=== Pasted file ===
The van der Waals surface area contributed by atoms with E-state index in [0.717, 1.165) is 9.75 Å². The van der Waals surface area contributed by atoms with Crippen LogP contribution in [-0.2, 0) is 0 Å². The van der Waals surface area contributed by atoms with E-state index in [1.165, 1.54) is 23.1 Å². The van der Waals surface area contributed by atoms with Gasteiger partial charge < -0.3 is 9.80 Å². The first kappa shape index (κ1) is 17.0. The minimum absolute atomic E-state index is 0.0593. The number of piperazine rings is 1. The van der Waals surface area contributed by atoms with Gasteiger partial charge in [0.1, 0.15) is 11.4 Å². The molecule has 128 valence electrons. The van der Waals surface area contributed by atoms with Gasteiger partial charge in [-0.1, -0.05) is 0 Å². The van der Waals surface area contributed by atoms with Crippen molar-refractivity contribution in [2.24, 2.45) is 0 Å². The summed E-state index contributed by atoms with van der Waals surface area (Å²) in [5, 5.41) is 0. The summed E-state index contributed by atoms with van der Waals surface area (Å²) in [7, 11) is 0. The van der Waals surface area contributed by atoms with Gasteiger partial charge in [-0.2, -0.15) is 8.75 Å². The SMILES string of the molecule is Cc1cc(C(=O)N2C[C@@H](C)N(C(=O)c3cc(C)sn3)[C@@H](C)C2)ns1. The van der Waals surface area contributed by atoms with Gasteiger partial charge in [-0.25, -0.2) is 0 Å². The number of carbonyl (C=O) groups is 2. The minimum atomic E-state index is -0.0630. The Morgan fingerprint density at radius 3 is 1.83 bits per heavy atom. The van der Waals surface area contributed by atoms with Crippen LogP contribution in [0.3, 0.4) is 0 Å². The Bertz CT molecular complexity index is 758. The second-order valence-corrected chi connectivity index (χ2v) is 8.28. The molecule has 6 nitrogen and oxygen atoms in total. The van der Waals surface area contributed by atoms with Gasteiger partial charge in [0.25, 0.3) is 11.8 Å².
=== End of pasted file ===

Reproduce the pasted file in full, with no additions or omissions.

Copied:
The van der Waals surface area contributed by atoms with E-state index in [0.717, 1.165) is 9.75 Å². The van der Waals surface area contributed by atoms with Crippen LogP contribution in [-0.2, 0) is 0 Å². The van der Waals surface area contributed by atoms with E-state index in [1.165, 1.54) is 23.1 Å². The van der Waals surface area contributed by atoms with Gasteiger partial charge < -0.3 is 9.80 Å². The first kappa shape index (κ1) is 17.0. The minimum absolute atomic E-state index is 0.0593. The number of piperazine rings is 1. The van der Waals surface area contributed by atoms with Gasteiger partial charge in [0.1, 0.15) is 11.4 Å². The molecule has 128 valence electrons. The van der Waals surface area contributed by atoms with Gasteiger partial charge in [-0.1, -0.05) is 0 Å². The van der Waals surface area contributed by atoms with Crippen molar-refractivity contribution in [2.24, 2.45) is 0 Å². The summed E-state index contributed by atoms with van der Waals surface area (Å²) in [5, 5.41) is 0. The summed E-state index contributed by atoms with van der Waals surface area (Å²) in [7, 11) is 0. The van der Waals surface area contributed by atoms with Gasteiger partial charge in [-0.2, -0.15) is 8.75 Å². The SMILES string of the molecule is Cc1cc(C(=O)N2C[C@@H](C)N(C(=O)c3cc(C)sn3)[C@@H](C)C2)ns1. The van der Waals surface area contributed by atoms with Gasteiger partial charge in [-0.25, -0.2) is 0 Å². The number of carbonyl (C=O) groups is 2. The minimum atomic E-state index is -0.0630. The Morgan fingerprint density at radius 3 is 1.83 bits per heavy atom. The van der Waals surface area contributed by atoms with Crippen LogP contribution in [0.3, 0.4) is 0 Å². The Bertz CT molecular complexity index is 758. The second-order valence-corrected chi connectivity index (χ2v) is 8.28. The molecule has 6 nitrogen and oxygen atoms in total. The van der Waals surface area contributed by atoms with Gasteiger partial charge in [0.25, 0.3) is 11.8 Å².